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US and Japan conduct anti-submarine war drills on China’s doorstep

The destroyer USS Milius conducts joint training with the Japanese Maritime Self Defense Force ships JS Murasame and JS Kaga, Nov. 16. (U.S. Navy photo by Mass Communication Specialist Seaman Apprentice RuKiyah Mack).
November 18, 2021

On Tuesday, U.S. and Japan started their first-ever joint anti-submarine warfare training exercise in the South China Sea — a sea region China has asserted is part of its maritime territory.

The Japan Maritime Self-Defense Force (JMSDF) announced the training exercise in a press release on Tuesday.

The anti-submarine drills saw the U.S. Arleigh Burke-class Aegis guided-missile destroyer USS Milius (DDG-69) and P-8A Poseidon anti-submarine warfare (ASW) aircraft join with the Japanese helicopter carrier JS Kaga, the Japanese destroyer JS Murasame and Japanese P-1 ASW aircraft. According to Radio Free Asia, the Japanese Oyashio-class submarine also participated in the drills.

“The JMSDF submarine conducted anti-submarine warfare exercise with the U.S. Navy in the South China Sea for the first time, further improving our tactical skills and interoperability between the JMSDF and the U.S. Navy,” the JMSDF statement read. “In addition, through this such high-end exercise regardless of the sea area, the JMSDF has been able to improve its deterrence and strength based on the Japan-U.S. alliance.”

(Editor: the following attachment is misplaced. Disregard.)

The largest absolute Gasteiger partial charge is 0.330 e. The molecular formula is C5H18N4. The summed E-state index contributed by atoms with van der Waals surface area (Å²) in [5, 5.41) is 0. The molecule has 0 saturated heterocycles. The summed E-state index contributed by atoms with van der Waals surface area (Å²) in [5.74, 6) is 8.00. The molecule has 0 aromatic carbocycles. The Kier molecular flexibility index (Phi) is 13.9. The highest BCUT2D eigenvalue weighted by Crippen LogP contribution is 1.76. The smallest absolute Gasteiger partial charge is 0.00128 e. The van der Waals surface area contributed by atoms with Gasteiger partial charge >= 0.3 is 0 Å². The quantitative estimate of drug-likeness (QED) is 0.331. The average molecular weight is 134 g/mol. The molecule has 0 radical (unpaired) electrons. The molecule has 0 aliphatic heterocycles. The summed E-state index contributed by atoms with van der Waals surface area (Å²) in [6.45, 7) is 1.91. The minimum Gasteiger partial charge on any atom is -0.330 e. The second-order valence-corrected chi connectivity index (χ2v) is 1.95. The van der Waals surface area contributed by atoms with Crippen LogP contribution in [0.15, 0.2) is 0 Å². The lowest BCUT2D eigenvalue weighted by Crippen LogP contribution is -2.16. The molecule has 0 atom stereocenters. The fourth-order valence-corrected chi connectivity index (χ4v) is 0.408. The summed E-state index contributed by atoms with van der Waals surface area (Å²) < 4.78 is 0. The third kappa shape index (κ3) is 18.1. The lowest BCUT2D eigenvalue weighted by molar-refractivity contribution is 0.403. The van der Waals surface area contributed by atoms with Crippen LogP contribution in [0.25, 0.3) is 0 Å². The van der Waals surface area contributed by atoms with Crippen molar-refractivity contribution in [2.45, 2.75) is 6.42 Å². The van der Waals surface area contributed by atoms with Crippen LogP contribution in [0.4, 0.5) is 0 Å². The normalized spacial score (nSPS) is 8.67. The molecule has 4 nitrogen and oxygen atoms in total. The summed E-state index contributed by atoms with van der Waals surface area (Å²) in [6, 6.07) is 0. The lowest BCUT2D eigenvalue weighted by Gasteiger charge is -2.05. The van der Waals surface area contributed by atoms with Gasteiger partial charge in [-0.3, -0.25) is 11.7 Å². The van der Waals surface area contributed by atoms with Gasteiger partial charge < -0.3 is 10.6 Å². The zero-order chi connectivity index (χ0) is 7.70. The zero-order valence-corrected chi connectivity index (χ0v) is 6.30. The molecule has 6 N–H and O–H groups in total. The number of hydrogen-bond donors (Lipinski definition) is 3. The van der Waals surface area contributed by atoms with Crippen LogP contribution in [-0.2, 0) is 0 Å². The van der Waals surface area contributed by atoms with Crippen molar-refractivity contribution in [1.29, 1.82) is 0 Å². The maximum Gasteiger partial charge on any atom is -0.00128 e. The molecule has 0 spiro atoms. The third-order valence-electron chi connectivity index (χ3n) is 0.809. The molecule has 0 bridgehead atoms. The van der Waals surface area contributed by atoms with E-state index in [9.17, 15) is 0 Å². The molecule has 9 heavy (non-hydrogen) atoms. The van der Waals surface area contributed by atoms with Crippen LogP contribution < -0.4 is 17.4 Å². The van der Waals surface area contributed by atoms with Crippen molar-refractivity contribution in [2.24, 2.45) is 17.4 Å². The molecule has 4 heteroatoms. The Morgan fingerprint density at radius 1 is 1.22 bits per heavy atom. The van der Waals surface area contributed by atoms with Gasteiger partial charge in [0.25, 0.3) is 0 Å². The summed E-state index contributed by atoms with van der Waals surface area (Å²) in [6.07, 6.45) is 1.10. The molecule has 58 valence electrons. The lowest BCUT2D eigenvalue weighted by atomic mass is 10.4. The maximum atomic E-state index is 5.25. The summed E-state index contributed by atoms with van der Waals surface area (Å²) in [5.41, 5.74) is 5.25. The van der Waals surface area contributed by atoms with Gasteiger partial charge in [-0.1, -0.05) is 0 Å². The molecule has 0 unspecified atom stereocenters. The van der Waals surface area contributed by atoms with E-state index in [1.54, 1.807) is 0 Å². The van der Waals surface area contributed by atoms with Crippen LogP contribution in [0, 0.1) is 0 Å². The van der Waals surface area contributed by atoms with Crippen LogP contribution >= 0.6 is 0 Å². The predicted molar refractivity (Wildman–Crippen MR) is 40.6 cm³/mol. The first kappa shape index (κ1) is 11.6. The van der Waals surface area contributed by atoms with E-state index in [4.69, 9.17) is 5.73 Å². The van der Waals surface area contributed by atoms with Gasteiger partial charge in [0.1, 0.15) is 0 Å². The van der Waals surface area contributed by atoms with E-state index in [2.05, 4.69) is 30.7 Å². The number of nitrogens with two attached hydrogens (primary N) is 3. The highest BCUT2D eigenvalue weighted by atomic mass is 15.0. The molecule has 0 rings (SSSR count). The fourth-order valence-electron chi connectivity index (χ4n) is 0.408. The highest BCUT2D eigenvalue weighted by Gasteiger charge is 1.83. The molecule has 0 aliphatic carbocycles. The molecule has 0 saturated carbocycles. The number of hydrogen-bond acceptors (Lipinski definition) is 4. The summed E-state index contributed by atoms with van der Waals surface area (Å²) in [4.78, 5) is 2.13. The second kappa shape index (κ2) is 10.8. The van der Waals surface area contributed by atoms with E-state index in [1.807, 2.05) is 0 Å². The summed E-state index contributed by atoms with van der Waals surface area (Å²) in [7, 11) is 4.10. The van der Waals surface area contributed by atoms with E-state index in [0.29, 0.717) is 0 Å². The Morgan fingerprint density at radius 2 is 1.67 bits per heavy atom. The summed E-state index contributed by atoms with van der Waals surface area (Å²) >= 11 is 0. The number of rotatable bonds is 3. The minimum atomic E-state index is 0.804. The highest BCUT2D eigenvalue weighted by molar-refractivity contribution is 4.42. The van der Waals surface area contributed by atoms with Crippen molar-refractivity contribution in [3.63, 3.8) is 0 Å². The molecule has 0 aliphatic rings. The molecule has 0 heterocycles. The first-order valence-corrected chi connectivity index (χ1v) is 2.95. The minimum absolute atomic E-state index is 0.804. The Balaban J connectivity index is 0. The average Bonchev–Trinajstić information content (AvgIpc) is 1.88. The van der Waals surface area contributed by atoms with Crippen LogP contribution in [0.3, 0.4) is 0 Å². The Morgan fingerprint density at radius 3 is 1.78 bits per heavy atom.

It is unclear how many days the joint U.S.-Japan drills will last. The Japanese ships were deployed in August as part of its Indo-Pacific Deployment 2021 (IPD21) task group and the Japanese ships are set to return to Japan by November 25.

Neither the U.S. nor Japan described the exact location in the South China Sea in which the anti-submarine drills took place.

The operations in the South China Sea are of particular significance as China has attempted to assert competing claims over large portions of the sea region. Vietnam and the Philippines have also asserted claims to overlapping portions of the South China Sea.

The U.S. has not recognized any maritime claims over the South China Sea and has regularly conducted freedom of navigation operations (FONOPs) in an effort to reinforce the internationally-recognized navigational freedoms in sea regions where other countries have asserted excessive maritime claims.

The joint ASW drills are part of a plan by Tokyo to step up joint maritime activities in the disputed South China Sea. In the days prior to the joint drills with the U.S., the Japanese ships participated in another joint drill with the Philippine Navy frigate BRP Joze Rizal. The Japanese ships also held a goodwill exercise with the Vietnamese Navy frigate Dinh Tien Hoang between November 5 and 7.

Japan’s navy is set to host at least two-more bilateral and multilateral drills in the waters near Japan between November 21 and 30. The pair of drills will include 20 JMSDF ships and 40 JMSDF aircraft, 10 U.S. Navy ships, two Australian Navy ships, one Canadian ship and one German Navy ship.